A bot can see this information in the meme pool. Since this is a substantial amount of money with a high slippage, the bot makes sure that it puts this trade on hold.
The bot sets up a PEPE purchase, buying for €1 million at gas fees above €50. Since there is a 15% slippage for the buyer, the bot knows he can get an extra 15% from him. When he sells, he will make a profit of about 15%, which in the case of large orders can yield a lot, in this case about 150,000 euros.
Most trades will involve lower amounts, but the principle is clear. Since bots are tireless they continue this practice all day long, taking money from traders who suspect nothing in large numbers. The trader will only see that he gets coins at a fairly high price.
Some accounts make millions a month with this sort of trade. Now that's money for nothing!
By the way, if you're planning on frontrunning yourself, we have bad news for you. You won't succeed, because bots are simply much faster than humans. Of course, you can buy such a bot and throw your morals on the dung heap. It's just business, you know....
There are a number of things you can do against a sandwich attack to reduce the risks:
Trade on a DEX via smaller trades. The lower the profit a bot can make, the less likely it is to attack you. This may be impossible because of high gas fees.
Avoid places with low liquidity, such as a smaller or unknown DEX or an obscure coin. The less liquidity, the fewer traders, the higher the chance of a bot lurking on an unsuspected trader and the less chance of another frontrunner bothering the bot. Often there is also higher slippage here.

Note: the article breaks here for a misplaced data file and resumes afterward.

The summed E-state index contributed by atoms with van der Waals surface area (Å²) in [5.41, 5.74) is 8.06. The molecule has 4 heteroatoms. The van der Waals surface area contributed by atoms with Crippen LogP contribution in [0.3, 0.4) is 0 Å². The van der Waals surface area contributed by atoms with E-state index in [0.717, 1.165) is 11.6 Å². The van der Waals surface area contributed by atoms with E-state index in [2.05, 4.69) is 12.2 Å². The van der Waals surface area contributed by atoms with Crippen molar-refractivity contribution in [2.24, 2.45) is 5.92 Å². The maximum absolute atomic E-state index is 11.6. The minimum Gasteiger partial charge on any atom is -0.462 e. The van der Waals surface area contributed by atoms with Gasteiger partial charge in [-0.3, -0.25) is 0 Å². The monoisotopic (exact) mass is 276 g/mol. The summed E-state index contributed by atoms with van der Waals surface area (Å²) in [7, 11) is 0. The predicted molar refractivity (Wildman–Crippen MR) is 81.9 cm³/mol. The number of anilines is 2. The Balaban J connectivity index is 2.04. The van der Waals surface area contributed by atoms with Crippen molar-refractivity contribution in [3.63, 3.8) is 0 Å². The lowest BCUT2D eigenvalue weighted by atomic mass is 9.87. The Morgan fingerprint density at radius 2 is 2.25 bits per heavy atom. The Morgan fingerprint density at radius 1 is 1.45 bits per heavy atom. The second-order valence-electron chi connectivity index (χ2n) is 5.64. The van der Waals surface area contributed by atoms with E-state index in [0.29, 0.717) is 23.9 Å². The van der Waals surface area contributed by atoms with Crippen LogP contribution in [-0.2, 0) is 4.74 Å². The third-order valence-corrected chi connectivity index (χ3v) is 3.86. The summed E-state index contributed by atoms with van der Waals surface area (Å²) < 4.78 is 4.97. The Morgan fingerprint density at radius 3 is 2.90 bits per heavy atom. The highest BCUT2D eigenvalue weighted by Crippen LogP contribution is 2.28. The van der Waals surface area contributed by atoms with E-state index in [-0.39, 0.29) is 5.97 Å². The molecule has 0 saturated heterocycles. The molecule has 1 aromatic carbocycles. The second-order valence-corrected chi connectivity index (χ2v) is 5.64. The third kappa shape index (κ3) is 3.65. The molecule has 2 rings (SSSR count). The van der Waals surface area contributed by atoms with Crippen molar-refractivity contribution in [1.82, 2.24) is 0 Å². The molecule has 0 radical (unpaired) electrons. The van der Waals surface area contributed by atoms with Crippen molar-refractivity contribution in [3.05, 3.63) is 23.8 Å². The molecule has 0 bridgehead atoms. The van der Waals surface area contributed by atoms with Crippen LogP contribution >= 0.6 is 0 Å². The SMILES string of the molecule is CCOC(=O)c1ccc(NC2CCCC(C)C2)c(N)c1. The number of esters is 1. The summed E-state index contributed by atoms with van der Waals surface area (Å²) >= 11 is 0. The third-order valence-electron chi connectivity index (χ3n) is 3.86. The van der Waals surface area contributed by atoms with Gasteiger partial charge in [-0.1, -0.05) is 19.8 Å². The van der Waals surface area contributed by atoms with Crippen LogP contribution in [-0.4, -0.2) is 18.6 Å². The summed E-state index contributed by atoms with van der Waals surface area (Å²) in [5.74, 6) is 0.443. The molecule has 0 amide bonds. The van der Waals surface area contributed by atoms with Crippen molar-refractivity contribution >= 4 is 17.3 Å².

Trade on a DEX where you can place limit orders, such as 1Inch. With a limit order, you determine the price at which you want to trade.
Be very careful when setting a slippage percentage. Set it as low as possible, especially if you are betting a high amount. Don't send an invitation for a sandwich attack!
Consider deploying a quick transaction on a large order, i.e., paying higher gas fees than necessary, but with an important goal: to be able to trade first.
Use the "flashbot transaction," as on 1Inch. These transactions are not shown in the mempool.
Trade on 1Inch, using the limit order and flashbot transaction.
A sandwich attack can cost you a lot of money when trading on a DEX. Especially if it is a large trade. If you have deep pockets, protect yourself in the above ways.
Another option is to give up trading on a DEX. Unless you know a sure shot they are, frankly, extremely expensive exchanges, where you only go to buy obscure coins that are not yet for sale on a central exchange. Also known as gambling.
It's ok to pay a little extra if you purchase an LP pair and then tie it up to farm, but if you plan to buy and sell you can spend big bucks on trading fees, gas fees and sandwich attacks.